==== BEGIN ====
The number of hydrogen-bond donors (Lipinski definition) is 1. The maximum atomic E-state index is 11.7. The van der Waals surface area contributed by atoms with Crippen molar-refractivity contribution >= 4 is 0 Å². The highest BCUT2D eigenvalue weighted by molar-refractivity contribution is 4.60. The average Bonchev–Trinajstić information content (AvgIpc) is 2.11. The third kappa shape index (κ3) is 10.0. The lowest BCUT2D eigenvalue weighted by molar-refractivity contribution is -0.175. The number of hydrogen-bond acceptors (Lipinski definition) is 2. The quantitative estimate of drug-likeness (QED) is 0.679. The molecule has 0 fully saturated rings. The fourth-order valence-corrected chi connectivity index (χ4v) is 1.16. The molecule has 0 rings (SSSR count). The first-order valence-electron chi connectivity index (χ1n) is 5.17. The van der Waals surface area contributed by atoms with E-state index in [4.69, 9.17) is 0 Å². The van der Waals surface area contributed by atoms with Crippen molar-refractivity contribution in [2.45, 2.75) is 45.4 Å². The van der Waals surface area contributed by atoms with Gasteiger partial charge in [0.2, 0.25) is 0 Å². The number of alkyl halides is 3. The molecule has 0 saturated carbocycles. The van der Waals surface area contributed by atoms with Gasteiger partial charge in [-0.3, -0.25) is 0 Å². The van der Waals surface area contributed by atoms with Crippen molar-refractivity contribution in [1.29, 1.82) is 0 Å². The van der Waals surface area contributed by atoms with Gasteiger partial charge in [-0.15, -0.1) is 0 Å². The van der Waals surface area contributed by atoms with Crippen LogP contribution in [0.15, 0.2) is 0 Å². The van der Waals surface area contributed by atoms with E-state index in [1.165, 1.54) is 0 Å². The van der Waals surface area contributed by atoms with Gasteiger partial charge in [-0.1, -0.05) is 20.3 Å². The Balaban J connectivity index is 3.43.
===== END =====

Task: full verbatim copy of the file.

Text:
The number of hydrogen-bond donors (Lipinski definition) is 1. The maximum atomic E-state index is 11.7. The van der Waals surface area contributed by atoms with Crippen molar-refractivity contribution >= 4 is 0 Å². The highest BCUT2D eigenvalue weighted by molar-refractivity contribution is 4.60. The average Bonchev–Trinajstić information content (AvgIpc) is 2.11. The third kappa shape index (κ3) is 10.0. The lowest BCUT2D eigenvalue weighted by molar-refractivity contribution is -0.175. The number of hydrogen-bond acceptors (Lipinski definition) is 2. The quantitative estimate of drug-likeness (QED) is 0.679. The molecule has 0 fully saturated rings. The fourth-order valence-corrected chi connectivity index (χ4v) is 1.16. The molecule has 0 rings (SSSR count). The first-order valence-electron chi connectivity index (χ1n) is 5.17. The van der Waals surface area contributed by atoms with E-state index in [4.69, 9.17) is 0 Å². The van der Waals surface area contributed by atoms with Crippen molar-refractivity contribution in [2.45, 2.75) is 45.4 Å². The van der Waals surface area contributed by atoms with Gasteiger partial charge in [0.2, 0.25) is 0 Å². The number of alkyl halides is 3. The molecule has 0 saturated carbocycles. The van der Waals surface area contributed by atoms with Gasteiger partial charge in [-0.3, -0.25) is 0 Å². The van der Waals surface area contributed by atoms with Crippen molar-refractivity contribution in [1.29, 1.82) is 0 Å². The van der Waals surface area contributed by atoms with Gasteiger partial charge in [-0.15, -0.1) is 0 Å². The van der Waals surface area contributed by atoms with Crippen LogP contribution in [0.15, 0.2) is 0 Å². The van der Waals surface area contributed by atoms with E-state index in [1.165, 1.54) is 0 Å². The van der Waals surface area contributed by atoms with Gasteiger partial charge in [-0.1, -0.05) is 20.3 Å². The Balaban J connectivity index is 3.43.